EDIT: Based on that, I'd say most every division COULD be won still by a sub-.500 team, but there could only be one division that does it because that division would have to be crud against the other seven, and the other seven would pile up wins at that division's expense.

(edited by JayJayDean on 1.11.05 1057)
Mr. Boffo
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#5 Posted on 1.11.05 1428.02
Reposted on: 1.11.12 1429.01
Yeah theoretically, it's possible for all 4 teams in a division to finish with a 3-13 record. To do that, they'd have to lose every non-division game on their schedule then split all the division games.
Jaguar
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#6 Posted on 1.11.05 1549.23
Reposted on: 1.11.12 1549.37
    Originally posted by EddieBurkett
    Given that the Giants are winless on the road, and how bottlenecked this division is at the top, I'm really starting to wonder how much that 'road' game against New Orleans made a difference. Not to say that they would have been guaranteed a loss, but it makes me wonder how long it will take for the conference to shake itself out.

    Is the NFC South that strong, or are they just lucky they all get two games against New Orleans and they play the NFC North? (Conversely, would the NFC North look as weak if they weren't playing the NFC South?) At least the NFC West has Seattle and St. Louis to provide some competition, since SF and Arizona are pretty much gimme's for the NFC East.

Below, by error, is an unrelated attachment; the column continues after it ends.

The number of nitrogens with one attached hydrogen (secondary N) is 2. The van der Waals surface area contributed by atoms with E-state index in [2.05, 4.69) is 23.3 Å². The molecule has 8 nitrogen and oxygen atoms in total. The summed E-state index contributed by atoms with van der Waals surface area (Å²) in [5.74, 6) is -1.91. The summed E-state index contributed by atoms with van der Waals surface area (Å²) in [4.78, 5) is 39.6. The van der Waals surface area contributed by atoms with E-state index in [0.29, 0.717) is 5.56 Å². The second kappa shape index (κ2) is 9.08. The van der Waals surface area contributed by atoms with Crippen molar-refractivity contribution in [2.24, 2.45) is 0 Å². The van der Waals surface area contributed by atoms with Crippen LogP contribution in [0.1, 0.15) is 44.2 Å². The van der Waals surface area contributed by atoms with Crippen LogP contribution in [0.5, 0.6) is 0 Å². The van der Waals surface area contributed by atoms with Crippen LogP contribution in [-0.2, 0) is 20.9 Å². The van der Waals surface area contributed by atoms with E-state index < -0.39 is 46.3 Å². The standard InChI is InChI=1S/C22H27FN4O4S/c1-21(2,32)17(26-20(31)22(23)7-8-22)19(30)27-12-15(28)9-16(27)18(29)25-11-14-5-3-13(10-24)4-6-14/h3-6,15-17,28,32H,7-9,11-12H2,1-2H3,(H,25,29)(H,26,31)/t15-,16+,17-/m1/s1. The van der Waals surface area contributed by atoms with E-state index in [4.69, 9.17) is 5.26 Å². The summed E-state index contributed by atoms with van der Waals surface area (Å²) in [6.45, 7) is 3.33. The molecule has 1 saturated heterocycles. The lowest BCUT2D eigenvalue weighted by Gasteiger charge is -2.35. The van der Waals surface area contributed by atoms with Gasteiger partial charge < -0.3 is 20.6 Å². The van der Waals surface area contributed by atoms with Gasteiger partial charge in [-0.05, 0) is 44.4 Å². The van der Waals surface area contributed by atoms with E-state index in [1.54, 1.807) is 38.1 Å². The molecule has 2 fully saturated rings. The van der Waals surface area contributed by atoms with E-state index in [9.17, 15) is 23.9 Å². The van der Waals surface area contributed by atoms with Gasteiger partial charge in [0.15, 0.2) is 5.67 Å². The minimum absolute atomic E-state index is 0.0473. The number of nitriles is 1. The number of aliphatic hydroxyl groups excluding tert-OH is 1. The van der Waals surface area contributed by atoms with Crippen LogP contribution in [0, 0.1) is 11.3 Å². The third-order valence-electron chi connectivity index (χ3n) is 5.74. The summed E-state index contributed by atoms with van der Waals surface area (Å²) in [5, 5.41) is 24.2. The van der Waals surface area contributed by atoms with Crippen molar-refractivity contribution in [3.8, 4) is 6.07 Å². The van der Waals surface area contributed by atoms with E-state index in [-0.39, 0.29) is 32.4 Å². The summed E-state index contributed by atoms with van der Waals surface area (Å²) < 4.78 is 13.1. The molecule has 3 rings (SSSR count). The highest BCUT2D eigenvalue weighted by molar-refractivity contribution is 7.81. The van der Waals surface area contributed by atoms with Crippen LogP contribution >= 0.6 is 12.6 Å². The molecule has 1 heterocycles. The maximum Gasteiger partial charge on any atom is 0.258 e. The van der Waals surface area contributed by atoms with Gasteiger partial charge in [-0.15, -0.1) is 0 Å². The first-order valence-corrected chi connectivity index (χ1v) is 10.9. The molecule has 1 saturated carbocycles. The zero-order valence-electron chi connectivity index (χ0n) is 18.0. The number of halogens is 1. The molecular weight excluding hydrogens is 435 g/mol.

That is a very interesting point about the Giants. If the NFC East remains this close down to the wire, there might be some finger pointing over the 'road' game come the end of the season.

As for the NFC South, I'd say yes, they're that strong. The Bucs won the Superbowl in 2002, the Panthers lost in 2003, and the Falcons played for the 2004 NFC Championship. Even the Saints are usually a .500 or so team depending on who shows up to play in any particular game. I think they've been the toughest conference in the NFC the past three years, though this revitalized NFC East may give them a run for their money this year.